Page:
Symposium 2013 Roundup Week One

Facts and Faith Symposium attendees prepare to view the first film, Lee Strobel's The Case for a Creator,  followed by a panel discussion and Q&A.

Facts and Faith Symposium attendees prepare to view the first film, Lee Strobel’s The Case for a Creator, followed by a panel discussion and Q&A.

We have just concluded our first week of the Facts and Faith Symposium. You will not want to miss the next two weeks!  But if you are unable to attend, we will be covering the conversation here for you.


Facts & Faith Handout

Here on Veracity, we have talked a lot about science and faith issues as they relate to Creation as we have been ramping up over the past few weeks in preparation for the Symposium.  CAVEAT: For those of you who feel overloaded by science/faith stuff, do not worry.  We do blog about other things, too!   John and I have just been on a roll lately!

Below is a selection of many of the Veracity blog posts that address various issues regarding Creation.  In addition, we will have extra material that seeks to address a number of questions that come up during our conversation.  If you have further questions, or things you want to talk about, please put them down in the comments section below. Thanks!

Having a conversation about Creation and the Bible:

Science and the Question of the Existence of God:

Different Christian Views about Creation:

Intelligent Design:

Thinking about Creation and the Bigger Picture:

Have a Comment or Question?

Our panelists will address comments and questions we couldn’t get to due to time constraints. Please post your questions in the “What do you think?” box below, and check back soon for the answers.

About Clarke Morledge

Clarke Morledge -- Computer Network Engineer, College of William and Mary... I hiked the Mount of the Holy Cross, one of the famous Colorado Fourteeners, with some friends in July, 2012. My buddy, Mike Scott, snapped this photo of me on the summit. View all posts by Clarke Morledge

33 responses to “Symposium 2013 Roundup Week One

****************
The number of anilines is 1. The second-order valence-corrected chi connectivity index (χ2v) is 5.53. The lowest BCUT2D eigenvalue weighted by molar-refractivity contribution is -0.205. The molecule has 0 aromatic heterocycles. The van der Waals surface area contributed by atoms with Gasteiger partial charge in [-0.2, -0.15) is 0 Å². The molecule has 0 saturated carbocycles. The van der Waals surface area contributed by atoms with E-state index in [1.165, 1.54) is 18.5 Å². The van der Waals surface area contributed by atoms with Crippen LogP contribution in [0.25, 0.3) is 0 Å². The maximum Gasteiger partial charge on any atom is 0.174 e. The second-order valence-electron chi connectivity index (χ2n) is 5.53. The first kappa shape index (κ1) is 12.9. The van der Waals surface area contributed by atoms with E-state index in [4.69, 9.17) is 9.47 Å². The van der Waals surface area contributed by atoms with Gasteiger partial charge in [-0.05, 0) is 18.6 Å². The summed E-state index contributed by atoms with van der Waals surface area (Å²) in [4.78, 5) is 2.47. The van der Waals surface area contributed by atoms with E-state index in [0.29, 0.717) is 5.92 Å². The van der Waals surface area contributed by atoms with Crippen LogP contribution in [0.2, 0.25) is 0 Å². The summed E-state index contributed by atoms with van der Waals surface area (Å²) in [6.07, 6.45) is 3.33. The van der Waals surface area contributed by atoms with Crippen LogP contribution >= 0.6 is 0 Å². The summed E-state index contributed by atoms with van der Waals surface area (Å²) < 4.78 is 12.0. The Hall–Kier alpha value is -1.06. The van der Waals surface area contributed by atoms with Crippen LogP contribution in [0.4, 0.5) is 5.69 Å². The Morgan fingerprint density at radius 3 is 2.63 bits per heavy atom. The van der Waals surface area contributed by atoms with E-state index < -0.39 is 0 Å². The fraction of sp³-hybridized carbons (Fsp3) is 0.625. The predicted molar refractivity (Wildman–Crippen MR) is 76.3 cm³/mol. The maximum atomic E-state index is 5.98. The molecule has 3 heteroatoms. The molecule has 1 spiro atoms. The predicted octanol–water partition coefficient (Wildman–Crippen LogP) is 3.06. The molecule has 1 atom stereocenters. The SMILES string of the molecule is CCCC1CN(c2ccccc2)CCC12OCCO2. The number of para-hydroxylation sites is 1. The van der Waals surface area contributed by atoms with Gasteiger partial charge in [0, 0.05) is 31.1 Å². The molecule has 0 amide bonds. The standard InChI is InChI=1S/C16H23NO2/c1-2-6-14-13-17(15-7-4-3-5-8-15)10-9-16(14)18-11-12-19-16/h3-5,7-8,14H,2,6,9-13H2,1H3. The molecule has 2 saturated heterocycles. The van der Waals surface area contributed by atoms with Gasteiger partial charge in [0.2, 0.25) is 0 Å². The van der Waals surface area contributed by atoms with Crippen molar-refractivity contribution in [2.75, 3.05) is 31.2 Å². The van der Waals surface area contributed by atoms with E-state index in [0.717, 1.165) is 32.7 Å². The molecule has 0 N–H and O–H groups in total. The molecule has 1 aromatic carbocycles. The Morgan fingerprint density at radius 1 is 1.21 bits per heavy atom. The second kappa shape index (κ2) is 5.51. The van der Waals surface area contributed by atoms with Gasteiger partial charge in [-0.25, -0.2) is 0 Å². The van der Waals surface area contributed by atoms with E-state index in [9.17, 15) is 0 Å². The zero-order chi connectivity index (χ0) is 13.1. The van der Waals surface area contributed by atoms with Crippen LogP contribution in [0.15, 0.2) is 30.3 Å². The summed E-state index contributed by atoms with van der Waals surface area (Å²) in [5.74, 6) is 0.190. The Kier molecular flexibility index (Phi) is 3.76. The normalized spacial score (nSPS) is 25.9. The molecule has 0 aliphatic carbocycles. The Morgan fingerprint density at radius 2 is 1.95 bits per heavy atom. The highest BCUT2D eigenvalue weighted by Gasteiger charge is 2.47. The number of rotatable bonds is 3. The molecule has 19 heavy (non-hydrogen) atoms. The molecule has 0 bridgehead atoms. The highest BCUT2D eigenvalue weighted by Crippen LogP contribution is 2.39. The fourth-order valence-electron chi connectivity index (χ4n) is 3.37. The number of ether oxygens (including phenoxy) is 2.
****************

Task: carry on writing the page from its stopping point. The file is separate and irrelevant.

• fred nice

    John and Clarke, thanks so much for doing this! The first night was great and am looking forward to the next 2….especially the Hugh Ross, Cosmic Fingerprints session.

    • John Paine

      Thanks so much Fred for your words of encouragement, and for being such a faithful disciple (and Veracity reader). We hope that these sessions give people plenty of material to think through, and that in so doing they will come to better appreciate the magnificence of Creation and our Creator.

      There is overwhelming evidence to support the accounts of Creation in the Bible, as related so brilliantly by Hugh Ross in Cosmic Fingerprints. I can’t wait for that night either.

  • John Paine

    Questions submitted at the 11/10/2013 Symposium:

    1. What happened to the dinosaurs, and how were they destroyed?
    2. What about the possibility of a “mirror earth”? Why only one planet for the Lord to visit…and create man in his image—aliens?

  • John Paine

    Question submitted at the 11/10/2013 Symposium:

    DNA does mutate forming other cells and tissues. Why can’t that account for evolution?

    • C. Richard Terman

      Last week we talked about Micro- and Macro-evolution. Microevolution (speciation) which is the formation of new species by natural selection operating on apparently random mutations which are rare in distinct populations over a limited period of time. Most mutations do not increase fitness and are therefore selected against. Those which increase fitness may be selected for and bring about small changes in a species.

      Macroevolution (general evolution) extrapolates microevolution as the mechanism by which all organisms have been derived from a single original source over the span of geological time.

      There is abundant evidence of for microevolution whereas much of the support for macroevoloution producing all species is conjecture.

      I illustrated microevolutioon in the Deermouse (Peromyscus maniculatus) with its 64 subspecies as an example of microevolution. With time and selection in different environments these subspecies may not be able to interbreed successfully and be regarded as separate species. These are small changes which prevent successful interbreeding with parental forms: evolution.

  • John Paine

    Question submitted at the 11/10/2013 Symposium:

    Regarding the recent discovery of the “God particle”—where is this process now, and does this address or imply any relevance to the “Intelligent Design” discussion?

  • John Paine

    Questions submitted at the 11/10/2013 Symposium:

    Is there scientific evidence that supports a cyclical expansion and contraction of the universe? How would this apply to the implication that this process, over an infinite cycle, could support the idea of multiple universes?

    • John Paine

      This is an interesting question, well beyond the scope of our Symposium. To get a flavor for potential answers, see